Monday, April 20, 2015

Dracula 8

After a 1 issue absense, Enrich Torres returns to provide a haunting cover for this issue of Dracula. This would be his final cover for the magazine though (at least for the 12 issues produced in English).

First up is Wolff, in "The Daughter of the Witch" by Esteban Maroto. Where we last left off, Wolff's latest companion, Galadra had been slain. Wolff continues on and hears the scream of a woman, attacked by some lizard-like men. Wolff fights with them, but the woman tells him its useless as their wounds heal immediately after suffering them. Wolff grabs the woman and flees with her. He is under pursuit by the lizard-men however, who are riding beasts. The two of them get on the woman's horse, Bassora and she says they can fly to her father's castle. The woman says her name is Katerina and she brings him to a castle in the sky that looks like a serpent's head. Inside she introduces Wolff to her father, who Wolff recognizes as wearing witch's garbs. The father says they fled to the sky, but their people are sterile and hence his race is dying. Katerina wonders if Wolff can be their new hope, as does her father. It will be interesting to see if these new characters will remain a part of the story longer than the 1-2 issues at most that other characters have.

Next is the latest Sir Leo story, "The Cat", by Jose Bea. Sir Leo has never had time to have a pet, but is taking care of Jolyon, a cat that belongs to a friend of his. Jolyon has large, scary green eyes and Leo feels himself drowning in them. Jolyon starts speaking into his brain and Leo sees some very cruel images as Jolyon proclaims his hatred of humans, most especially his owner Mehitabel. Jolyon continues on and on about how he would like to kill his owner, children that have come across it and others. Jolyon, knowing that it won't be able to do this itself, orders Leo to head out with a gun and kill people for her. Leo instead shoots Jolyon, saying that he wouldn't have been able to do it had her lust for death not been so great. He thinks about how he doesn't need to go out of the way to find evil and how he'll explain this to Mehitabel. He pets another cat, who thinks about how foolish Leo is; all cats have such powers but they are not all as paranoid as Jolyon. For those who don't like cats or are scared by them, this story is in line with such thoughts.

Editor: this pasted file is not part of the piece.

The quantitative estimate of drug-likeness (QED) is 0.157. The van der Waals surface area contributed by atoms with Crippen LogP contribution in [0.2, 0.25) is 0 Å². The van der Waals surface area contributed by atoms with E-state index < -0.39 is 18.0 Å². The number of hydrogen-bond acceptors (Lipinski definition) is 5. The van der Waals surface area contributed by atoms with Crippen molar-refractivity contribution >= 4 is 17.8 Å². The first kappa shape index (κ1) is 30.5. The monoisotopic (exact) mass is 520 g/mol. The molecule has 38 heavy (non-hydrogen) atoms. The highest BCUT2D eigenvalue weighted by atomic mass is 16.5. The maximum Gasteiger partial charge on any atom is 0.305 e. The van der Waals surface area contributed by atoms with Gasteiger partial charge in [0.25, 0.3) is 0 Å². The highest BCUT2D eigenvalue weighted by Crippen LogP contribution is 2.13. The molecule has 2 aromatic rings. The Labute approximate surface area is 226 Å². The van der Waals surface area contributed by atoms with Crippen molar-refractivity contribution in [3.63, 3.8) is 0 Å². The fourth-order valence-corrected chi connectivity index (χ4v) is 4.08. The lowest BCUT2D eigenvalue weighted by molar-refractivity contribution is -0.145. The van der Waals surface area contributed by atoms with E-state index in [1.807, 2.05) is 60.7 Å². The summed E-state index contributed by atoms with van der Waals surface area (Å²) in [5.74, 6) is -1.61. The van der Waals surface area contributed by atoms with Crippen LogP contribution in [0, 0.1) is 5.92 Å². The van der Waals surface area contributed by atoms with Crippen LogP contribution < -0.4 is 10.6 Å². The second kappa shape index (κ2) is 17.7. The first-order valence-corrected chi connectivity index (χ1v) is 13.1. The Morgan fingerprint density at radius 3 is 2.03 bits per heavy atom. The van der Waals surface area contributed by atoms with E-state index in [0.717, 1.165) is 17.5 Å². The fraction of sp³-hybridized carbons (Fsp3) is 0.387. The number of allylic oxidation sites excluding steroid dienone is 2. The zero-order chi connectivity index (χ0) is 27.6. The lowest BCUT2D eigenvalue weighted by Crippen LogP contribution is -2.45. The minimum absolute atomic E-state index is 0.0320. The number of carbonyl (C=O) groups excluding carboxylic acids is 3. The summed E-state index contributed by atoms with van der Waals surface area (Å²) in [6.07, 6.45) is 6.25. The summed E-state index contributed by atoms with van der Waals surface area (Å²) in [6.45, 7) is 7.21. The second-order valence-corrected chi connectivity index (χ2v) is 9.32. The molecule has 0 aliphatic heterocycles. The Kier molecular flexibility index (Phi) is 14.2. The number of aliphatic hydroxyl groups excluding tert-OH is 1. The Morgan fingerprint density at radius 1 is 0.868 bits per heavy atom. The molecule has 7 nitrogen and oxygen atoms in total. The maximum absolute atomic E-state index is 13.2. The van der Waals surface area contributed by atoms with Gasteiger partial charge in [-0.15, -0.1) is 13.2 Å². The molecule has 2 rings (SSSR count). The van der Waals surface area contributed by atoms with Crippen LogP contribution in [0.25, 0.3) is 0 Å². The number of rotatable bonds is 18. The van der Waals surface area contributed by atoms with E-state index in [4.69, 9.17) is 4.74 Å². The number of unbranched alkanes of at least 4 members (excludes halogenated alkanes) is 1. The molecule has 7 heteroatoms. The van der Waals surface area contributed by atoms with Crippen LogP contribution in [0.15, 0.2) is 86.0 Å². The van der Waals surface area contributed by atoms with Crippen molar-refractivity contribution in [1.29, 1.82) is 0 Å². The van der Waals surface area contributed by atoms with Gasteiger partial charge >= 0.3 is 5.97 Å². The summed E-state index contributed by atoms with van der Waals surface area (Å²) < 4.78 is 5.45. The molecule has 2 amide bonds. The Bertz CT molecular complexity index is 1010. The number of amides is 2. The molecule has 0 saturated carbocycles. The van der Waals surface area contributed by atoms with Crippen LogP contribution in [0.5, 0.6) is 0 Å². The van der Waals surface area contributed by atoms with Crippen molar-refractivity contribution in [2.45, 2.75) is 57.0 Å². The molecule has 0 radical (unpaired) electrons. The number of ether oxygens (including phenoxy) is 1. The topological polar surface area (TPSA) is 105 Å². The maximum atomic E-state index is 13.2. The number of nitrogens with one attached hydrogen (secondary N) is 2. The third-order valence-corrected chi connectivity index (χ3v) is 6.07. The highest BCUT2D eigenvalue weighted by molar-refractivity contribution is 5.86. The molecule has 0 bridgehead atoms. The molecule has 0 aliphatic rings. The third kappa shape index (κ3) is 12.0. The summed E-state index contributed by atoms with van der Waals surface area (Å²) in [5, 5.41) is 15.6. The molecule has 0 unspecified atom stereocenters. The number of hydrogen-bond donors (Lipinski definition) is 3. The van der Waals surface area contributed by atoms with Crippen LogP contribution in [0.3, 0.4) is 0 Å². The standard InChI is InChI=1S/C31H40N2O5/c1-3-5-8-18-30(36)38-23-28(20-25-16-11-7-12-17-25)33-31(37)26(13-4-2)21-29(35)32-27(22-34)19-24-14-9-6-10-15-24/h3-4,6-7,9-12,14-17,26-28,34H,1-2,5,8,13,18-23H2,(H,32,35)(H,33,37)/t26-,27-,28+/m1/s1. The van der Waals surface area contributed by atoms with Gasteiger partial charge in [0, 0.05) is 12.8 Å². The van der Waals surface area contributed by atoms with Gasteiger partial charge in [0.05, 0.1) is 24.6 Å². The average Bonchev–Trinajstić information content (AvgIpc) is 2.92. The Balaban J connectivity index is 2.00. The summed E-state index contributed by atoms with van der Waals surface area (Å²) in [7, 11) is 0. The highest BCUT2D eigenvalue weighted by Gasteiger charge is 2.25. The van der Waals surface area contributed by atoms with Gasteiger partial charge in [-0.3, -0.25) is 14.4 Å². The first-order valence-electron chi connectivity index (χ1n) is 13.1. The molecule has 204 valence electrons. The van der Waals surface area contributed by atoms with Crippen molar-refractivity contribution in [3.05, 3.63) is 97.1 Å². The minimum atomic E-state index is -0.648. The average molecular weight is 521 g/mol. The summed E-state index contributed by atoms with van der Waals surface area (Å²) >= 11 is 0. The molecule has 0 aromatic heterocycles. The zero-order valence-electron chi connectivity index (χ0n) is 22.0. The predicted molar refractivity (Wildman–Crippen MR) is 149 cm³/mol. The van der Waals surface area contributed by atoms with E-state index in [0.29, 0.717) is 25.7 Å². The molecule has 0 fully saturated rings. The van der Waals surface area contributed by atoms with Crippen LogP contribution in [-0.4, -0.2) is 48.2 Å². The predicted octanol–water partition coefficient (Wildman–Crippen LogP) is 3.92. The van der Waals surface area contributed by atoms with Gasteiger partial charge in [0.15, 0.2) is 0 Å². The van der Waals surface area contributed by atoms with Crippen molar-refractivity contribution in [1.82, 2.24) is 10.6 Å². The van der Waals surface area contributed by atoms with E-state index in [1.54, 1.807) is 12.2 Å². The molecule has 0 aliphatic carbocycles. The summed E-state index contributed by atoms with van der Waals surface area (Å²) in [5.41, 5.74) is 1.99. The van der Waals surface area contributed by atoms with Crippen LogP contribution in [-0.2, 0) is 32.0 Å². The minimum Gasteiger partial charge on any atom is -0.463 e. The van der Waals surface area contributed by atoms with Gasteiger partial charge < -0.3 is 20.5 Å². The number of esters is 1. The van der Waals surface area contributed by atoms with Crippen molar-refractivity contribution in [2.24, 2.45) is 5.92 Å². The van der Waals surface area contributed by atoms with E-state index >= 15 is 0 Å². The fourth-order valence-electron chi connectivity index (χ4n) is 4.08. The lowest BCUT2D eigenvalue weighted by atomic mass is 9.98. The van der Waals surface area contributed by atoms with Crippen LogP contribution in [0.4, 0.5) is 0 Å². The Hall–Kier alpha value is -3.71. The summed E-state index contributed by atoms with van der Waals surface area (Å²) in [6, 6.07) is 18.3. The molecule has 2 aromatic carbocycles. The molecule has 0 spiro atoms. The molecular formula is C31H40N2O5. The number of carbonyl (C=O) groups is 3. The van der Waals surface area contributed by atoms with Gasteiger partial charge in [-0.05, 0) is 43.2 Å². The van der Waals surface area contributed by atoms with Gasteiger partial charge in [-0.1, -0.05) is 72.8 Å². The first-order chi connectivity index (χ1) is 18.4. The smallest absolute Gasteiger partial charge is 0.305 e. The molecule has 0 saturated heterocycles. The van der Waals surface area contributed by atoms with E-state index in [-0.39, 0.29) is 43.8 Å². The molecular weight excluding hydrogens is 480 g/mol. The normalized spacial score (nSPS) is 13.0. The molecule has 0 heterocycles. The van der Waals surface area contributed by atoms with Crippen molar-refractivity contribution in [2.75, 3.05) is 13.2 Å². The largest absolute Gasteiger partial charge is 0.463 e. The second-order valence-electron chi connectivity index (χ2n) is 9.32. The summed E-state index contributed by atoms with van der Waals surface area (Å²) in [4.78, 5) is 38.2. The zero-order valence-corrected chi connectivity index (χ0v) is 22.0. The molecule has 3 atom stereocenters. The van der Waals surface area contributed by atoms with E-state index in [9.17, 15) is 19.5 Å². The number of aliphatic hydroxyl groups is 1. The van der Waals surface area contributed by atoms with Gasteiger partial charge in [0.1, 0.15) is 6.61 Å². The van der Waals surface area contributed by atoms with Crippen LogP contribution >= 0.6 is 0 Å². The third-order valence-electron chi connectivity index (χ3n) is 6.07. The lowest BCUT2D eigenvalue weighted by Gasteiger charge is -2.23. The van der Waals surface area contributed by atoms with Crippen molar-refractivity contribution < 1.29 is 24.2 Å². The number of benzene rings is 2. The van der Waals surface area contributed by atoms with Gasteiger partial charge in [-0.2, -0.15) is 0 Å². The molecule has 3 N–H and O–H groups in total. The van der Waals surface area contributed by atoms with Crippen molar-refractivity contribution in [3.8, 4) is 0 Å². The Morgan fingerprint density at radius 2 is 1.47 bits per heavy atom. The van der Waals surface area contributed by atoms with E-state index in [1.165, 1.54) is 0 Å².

Next is Agar-Agar in "The Fairest of Them All" by Alberto Solsona. Having killed the superhero Superbat, Agar-Agar finds some butterfly wings in his home and puts them on, thinking she'd be a match for the evil witch Faberta. She makes her way to the castle of Lost Souls. There she meets the blue prince, who tells her that Faberta wrecked his marriage to Snow White and has seduced him with her irresistible charms. Agar-Agar becomes a maid for Faberta and is brought before her. When Faberta tells Agar-Agar to clean up around the prince, she tries to free him but is being watched by Faberta through her magic mirror. The room bursts in flames, but Agar-Agar waves her wand and water splashes throughout the room, putting it out. Faberta is then turned into a frog by Agar-Agar, who rides off with the prince on a unicorn. Yet another mediocre tale that is redoing things we've already seen before in this series. I'm looking forward to the next issue in which we don't have an Agar-Agar story. That said, at least the color in this story was better than usual.

Last is "Minim" by Enric Sio. Another story of Sio's where it is kind of hard to tell what is going on. A man, the titular character, heads up to the attic and goes through some of his childhood toys. He thinks of himself as a child and how he didn't want to grow up. The child grows in size, while the man shrinks, and at the story's end he is locked up in a little cage by his childhood self. Some effective use of color here, with the adult being shown in color and the child being shown in black and white. Also, Sio uses himself as the model for the adult character. Still, I had a really hard time telling exactly what was going on in this story.

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